|The Guggenheim, Bilbao|
|The Matter of Time, Richard Serra|
First of all I have to say I knew I'd love Bilbao--or Bilbo as the city is known in Basque. I don't know why I knew this--but I did. Like millions of other people, I first heard of the city when the Guggenheim museum landed like a wavy UFO on the bank of the river Ibaizabal or Nervion, depending on who you talk to. I saw pictures in travel magazines and dreamed of visiting one day--but of course not actually to breach the doors of the Guggenheim. I hate museums, as you will know if you've been following my blog for any length of time at all.
Within about an hour of being in a museum, I start getting what I will coin here as "museum legs," a muscular condition characterized by the need to run laps around artwork when one is categorically prohibited from doing so. The proper behavior in a museum is to walk excruciatingly slowly, to nod knowingly at works of art which are heavy on concept and light on whatever separates one completely black canvas from another. I don't know. The Guggenheim in Bilbao will always be more loved for its shell than for the art it contains.
|The Guggenheim's Pet Dog|
2. Pintxo Bars. These are like Tapas Bars where you can graze typical Basque pintxos--which I'm told is Spanish for skewers although very few of the pintxos are actually on skewers--and drink wine at wonderfully reasonable prices. A small glass of Rioja is usually less than 2 euros. For readers concerned about eating gluten-free, you can eat the tortilla, a potato and egg pie filled with ham, cheese, mushrooms, or lots of other ingredients (pictured below). We spent a few hours at the Pintxo bar Santa Maria because it was just down the street from our hotel in the casco viejo--drinking one small glass of Rioja after the other.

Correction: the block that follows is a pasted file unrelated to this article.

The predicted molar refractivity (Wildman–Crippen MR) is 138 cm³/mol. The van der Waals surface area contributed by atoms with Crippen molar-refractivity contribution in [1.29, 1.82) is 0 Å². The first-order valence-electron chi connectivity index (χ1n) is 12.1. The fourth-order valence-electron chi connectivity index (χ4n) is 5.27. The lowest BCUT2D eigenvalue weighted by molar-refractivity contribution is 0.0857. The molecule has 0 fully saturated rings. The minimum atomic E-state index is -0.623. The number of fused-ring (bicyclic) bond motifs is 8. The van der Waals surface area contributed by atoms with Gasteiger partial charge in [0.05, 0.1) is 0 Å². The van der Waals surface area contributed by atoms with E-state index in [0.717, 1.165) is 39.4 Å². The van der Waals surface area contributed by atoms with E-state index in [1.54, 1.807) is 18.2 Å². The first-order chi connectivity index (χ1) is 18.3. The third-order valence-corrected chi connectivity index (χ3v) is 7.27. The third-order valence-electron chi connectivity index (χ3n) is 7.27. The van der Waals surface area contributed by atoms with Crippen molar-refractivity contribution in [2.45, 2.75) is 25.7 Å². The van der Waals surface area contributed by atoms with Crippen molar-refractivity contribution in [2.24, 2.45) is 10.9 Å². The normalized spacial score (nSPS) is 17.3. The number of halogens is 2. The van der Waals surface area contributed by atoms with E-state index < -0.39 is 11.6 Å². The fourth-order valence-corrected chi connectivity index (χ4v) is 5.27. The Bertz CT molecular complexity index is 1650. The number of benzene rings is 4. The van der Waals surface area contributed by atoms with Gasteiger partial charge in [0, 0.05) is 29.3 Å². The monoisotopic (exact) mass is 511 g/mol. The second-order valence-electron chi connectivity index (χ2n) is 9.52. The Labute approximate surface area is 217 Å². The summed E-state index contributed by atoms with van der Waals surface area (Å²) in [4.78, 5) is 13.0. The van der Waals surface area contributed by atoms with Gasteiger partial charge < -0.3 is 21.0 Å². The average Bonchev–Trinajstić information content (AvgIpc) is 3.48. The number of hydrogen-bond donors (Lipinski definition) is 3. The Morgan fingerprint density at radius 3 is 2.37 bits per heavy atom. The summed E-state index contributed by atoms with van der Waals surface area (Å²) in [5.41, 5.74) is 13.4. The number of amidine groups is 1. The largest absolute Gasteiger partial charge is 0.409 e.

Have a look at this GREAT POST by Lauren Aloise on the pintxos of Bilbao.
|A Pintxo Bar in the Old City of Bilbao|
|The variety of Pintxos|
4. I don't have children, but if I had a few I'd dress them up like pirates, cowboys and Smurfs and take them to Bilbao for Carnival. Saturday night was mild and dry: a perfect evening for the traditional Carnival processions through the city and especially the old town (casco viejo). I was expecting a parade, but what we witnessed were hundreds of families--from toddlers to great grandpas--each group dressed in matching costumes (troupes of spacemen, witches, bumble bees, etc.). There were also groups of friends dressed alike and processions with large carts playing loud music. Carnival in Bilbao is a lively, fun and relatively safe place.
|A Family of Smurfs|
|A Slice of Tortilla (gluten-free!)|
5. And Bilbao is a friendly place. One advantage of a city's relative inexperience with tourism--compared to, say, Venice's two-hundred-year-old love/hate relationship with tourists--is that Bilbao still seems truly grateful for guests. Not once was I treated rudely. Not once did a waiter sneer at my attempts to speak Spanish and say gruffly "I speak English. What do want?" as a server did in Paris last summer (I told her I wanted a different server). The big tourist cities of Europe are over you quite frankly, Mr. Tourist. They don't think they need you.
London, Paris, Rome, Florence and Venice will always have visitors no matter how incredibly awful they treat you, the humble-sweet-wonderful tourist who's spent a lot of money to be there. May Bilbao never become so jaded.
I HEART Bilbao/Bilbo.Have you been to Bilbao? What were your impressions?
I must be off,
A Year Ago on I Must Be Off!
Christopher Allen is the author of the absurdist satire Conversations with S. Teri O'Type. Allen writes fiction, creative non-fiction and of course this here blog. His work has appeared in numerous places both online and in print. Read more about him HERE.